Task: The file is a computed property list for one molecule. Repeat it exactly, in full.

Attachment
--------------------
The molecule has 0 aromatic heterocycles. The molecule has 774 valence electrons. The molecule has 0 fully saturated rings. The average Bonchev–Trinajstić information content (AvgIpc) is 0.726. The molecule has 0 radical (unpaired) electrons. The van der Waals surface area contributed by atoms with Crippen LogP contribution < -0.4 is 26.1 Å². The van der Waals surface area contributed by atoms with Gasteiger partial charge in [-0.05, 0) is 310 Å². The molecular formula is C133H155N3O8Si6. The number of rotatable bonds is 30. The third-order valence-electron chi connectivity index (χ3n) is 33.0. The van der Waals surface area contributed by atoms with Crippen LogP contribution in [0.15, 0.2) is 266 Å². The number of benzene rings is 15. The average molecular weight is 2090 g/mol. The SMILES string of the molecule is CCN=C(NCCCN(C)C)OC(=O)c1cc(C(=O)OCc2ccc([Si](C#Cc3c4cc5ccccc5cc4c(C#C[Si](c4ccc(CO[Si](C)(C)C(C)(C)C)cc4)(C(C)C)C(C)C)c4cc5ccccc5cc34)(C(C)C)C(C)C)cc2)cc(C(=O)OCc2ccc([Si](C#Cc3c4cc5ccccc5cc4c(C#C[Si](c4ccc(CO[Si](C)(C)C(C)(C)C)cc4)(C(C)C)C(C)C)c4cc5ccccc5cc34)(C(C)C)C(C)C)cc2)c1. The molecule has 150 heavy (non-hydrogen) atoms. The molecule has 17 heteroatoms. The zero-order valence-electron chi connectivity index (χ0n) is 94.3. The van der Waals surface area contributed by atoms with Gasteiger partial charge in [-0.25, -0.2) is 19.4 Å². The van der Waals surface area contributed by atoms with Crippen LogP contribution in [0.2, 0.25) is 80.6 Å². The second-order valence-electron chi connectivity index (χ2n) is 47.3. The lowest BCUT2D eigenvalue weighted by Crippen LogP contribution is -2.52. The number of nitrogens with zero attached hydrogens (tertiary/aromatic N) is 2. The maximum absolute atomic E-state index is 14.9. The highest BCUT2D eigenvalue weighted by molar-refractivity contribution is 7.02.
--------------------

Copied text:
The molecule has 0 aromatic heterocycles. The molecule has 774 valence electrons. The molecule has 0 fully saturated rings. The average Bonchev–Trinajstić information content (AvgIpc) is 0.726. The molecule has 0 radical (unpaired) electrons. The van der Waals surface area contributed by atoms with Crippen LogP contribution < -0.4 is 26.1 Å². The van der Waals surface area contributed by atoms with Gasteiger partial charge in [-0.05, 0) is 310 Å². The molecular formula is C133H155N3O8Si6. The number of rotatable bonds is 30. The third-order valence-electron chi connectivity index (χ3n) is 33.0. The van der Waals surface area contributed by atoms with Crippen LogP contribution in [0.15, 0.2) is 266 Å². The number of benzene rings is 15. The average molecular weight is 2090 g/mol. The SMILES string of the molecule is CCN=C(NCCCN(C)C)OC(=O)c1cc(C(=O)OCc2ccc([Si](C#Cc3c4cc5ccccc5cc4c(C#C[Si](c4ccc(CO[Si](C)(C)C(C)(C)C)cc4)(C(C)C)C(C)C)c4cc5ccccc5cc34)(C(C)C)C(C)C)cc2)cc(C(=O)OCc2ccc([Si](C#Cc3c4cc5ccccc5cc4c(C#C[Si](c4ccc(CO[Si](C)(C)C(C)(C)C)cc4)(C(C)C)C(C)C)c4cc5ccccc5cc34)(C(C)C)C(C)C)cc2)c1. The molecule has 150 heavy (non-hydrogen) atoms. The molecule has 17 heteroatoms. The zero-order valence-electron chi connectivity index (χ0n) is 94.3. The van der Waals surface area contributed by atoms with Gasteiger partial charge in [-0.25, -0.2) is 19.4 Å². The van der Waals surface area contributed by atoms with Crippen LogP contribution in [0.2, 0.25) is 80.6 Å². The second-order valence-electron chi connectivity index (χ2n) is 47.3. The lowest BCUT2D eigenvalue weighted by Crippen LogP contribution is -2.52. The number of nitrogens with zero attached hydrogens (tertiary/aromatic N) is 2. The maximum absolute atomic E-state index is 14.9. The highest BCUT2D eigenvalue weighted by molar-refractivity contribution is 7.02.